To Read bell hooks Was to Love Her
By Tao Leigh Goffe, Vulture. DEC. 17, 2021
bell hooks taught the world two things: how to critique and how to love. Perhaps the two lessons were both sides of the same coin. To read bell hooks is to become initiated into the power and inclusiveness of Black feminism whether you are a Black woman or not. With her wide array of essays of cultural criticism from the 1980s and 1990s, hooks dared to love Blackness and criticize the patriarchy out loud; she was generous and attentive in her analysis of pop culture as a self-proclaimed “bad girl.” Sadly, the announcement of her death this week, at 69, adds to a too-long list of Black thinkers, artists, and public figures gone too soon.
Ain’t I a Woman: Black Women and Feminism (1981)
Publishing over 30 books over the course of her career, perhaps the most well-known is her first, Ain’t I a Woman. Referencing Sojourner Truth’s famous words, hooks drew a direct line between herself and the radical tradition of outspoken Black women demanding freedom. Before Kimberlé Crenshaw coined “intersectionality” in 1991, hooks exemplified the importance of the interlocking nature of Black feminism within freedom movements, weaving together the histories of abolitionism in the United States, women’s suffrage, and the Civil Rights era. She refused to let white feminism or abolitionist men alone define this chapter of America’s past. Finding power and freedom in the margins, she lived a feminist life without apology by centering Black women as historical figures.
Black Looks: Race and Representation (1992)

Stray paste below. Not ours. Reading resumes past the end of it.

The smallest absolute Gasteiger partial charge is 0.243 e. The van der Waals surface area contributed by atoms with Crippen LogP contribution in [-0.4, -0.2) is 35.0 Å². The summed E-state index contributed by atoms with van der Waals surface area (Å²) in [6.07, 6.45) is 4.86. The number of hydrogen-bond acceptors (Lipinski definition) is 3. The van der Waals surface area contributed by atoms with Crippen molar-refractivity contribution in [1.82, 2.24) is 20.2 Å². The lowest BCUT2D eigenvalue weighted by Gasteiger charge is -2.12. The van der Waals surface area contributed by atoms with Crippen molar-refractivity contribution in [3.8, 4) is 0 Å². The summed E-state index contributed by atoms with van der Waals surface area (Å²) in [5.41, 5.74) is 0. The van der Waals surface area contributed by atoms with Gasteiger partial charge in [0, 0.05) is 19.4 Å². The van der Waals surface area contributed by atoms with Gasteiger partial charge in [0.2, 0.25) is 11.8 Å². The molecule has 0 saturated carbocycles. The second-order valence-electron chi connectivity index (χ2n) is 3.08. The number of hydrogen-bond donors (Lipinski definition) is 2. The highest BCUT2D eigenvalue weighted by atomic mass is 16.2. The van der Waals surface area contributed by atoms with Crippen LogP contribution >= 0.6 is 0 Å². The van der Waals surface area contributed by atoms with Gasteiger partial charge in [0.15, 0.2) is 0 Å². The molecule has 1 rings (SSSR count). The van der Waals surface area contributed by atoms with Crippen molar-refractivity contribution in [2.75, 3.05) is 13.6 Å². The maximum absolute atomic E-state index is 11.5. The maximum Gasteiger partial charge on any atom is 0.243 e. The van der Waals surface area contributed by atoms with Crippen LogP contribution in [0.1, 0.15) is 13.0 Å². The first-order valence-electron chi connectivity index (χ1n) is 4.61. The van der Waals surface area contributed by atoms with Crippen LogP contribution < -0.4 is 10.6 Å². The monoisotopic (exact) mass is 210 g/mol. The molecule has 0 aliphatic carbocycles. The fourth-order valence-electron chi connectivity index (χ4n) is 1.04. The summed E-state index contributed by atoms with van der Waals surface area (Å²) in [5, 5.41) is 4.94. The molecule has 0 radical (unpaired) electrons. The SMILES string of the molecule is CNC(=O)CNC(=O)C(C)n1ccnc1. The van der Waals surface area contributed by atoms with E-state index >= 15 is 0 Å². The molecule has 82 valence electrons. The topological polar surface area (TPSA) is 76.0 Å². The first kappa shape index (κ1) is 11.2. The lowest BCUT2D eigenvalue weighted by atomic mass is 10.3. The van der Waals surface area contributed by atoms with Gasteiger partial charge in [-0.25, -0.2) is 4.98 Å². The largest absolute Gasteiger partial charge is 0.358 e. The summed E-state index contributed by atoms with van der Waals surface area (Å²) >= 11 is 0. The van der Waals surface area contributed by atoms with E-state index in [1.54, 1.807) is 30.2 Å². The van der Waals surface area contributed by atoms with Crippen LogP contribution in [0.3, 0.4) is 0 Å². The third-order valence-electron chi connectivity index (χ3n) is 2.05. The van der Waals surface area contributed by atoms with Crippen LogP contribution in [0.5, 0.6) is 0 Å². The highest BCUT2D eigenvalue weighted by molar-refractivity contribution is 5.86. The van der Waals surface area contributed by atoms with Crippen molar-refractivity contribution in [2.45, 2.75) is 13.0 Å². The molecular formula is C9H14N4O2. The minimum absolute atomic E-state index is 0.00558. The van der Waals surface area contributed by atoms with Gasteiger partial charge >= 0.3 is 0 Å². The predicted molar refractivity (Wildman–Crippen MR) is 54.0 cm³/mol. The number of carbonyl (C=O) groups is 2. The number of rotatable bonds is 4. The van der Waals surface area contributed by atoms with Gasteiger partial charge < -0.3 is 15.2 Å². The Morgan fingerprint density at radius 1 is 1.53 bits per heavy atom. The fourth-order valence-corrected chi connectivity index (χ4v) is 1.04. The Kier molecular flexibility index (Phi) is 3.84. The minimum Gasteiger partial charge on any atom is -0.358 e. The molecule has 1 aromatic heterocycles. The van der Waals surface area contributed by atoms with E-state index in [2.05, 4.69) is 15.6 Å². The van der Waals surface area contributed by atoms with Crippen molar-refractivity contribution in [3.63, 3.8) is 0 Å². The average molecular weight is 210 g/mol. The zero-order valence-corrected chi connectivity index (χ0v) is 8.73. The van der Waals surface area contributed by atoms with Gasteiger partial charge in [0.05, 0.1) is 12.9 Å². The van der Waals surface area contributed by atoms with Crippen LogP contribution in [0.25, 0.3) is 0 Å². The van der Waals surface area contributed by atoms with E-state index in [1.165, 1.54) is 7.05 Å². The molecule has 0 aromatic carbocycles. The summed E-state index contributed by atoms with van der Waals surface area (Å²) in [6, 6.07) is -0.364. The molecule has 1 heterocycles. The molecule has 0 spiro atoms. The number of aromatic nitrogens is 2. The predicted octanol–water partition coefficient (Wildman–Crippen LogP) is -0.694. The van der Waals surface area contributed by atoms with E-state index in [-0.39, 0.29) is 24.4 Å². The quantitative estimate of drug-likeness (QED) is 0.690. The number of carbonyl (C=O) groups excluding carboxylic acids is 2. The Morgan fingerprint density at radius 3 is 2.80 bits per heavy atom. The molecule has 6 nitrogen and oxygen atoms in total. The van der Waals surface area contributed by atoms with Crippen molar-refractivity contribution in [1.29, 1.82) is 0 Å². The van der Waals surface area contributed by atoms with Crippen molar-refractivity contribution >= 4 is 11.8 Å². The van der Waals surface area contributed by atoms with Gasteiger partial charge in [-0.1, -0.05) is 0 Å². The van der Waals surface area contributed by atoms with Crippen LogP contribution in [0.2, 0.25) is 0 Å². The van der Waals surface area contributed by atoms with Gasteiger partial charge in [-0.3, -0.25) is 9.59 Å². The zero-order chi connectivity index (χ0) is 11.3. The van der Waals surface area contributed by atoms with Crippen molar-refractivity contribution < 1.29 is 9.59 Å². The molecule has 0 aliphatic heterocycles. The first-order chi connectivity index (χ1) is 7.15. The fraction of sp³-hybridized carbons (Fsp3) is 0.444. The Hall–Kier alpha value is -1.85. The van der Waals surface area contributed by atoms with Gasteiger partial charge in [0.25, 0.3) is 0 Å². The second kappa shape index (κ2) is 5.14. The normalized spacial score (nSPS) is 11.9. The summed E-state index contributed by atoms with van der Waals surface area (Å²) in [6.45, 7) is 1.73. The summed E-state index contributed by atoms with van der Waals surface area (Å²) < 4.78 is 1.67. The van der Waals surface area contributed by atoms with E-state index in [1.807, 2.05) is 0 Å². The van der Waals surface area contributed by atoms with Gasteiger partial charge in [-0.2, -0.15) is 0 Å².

I love teaching the timeless essay “Eating the Other: Desire and Resistance” from this collection above all because it is the first one of hers I read as a college sophomore. In it, she reflects on what she overhears as a professor at Yale about so-called ethnic food and interracial dating. In some ways, the through-line of hooks’s writing can be summed up here, in the way she examines what it means to consume and be consumed, especially for women of color. In another essay from the collection, “The Oppositional Gaze,” hooks taught her readers the subversive power of looking, especially looking done by colonized peoples; drawing on the writings of Frantz Fanon, Michel Foucault, and Stuart Hall, she grappled with the power of visual culture and its stakes for domination in the lives of Black women, in particular. (She mentions that she got her start in film criticism after being grossed out by Spike Lee’s She’s Gotta Have It.) Her criticism shaped feminist film theory and continues to be celebrated as a crucial way to understand the politics of looking back.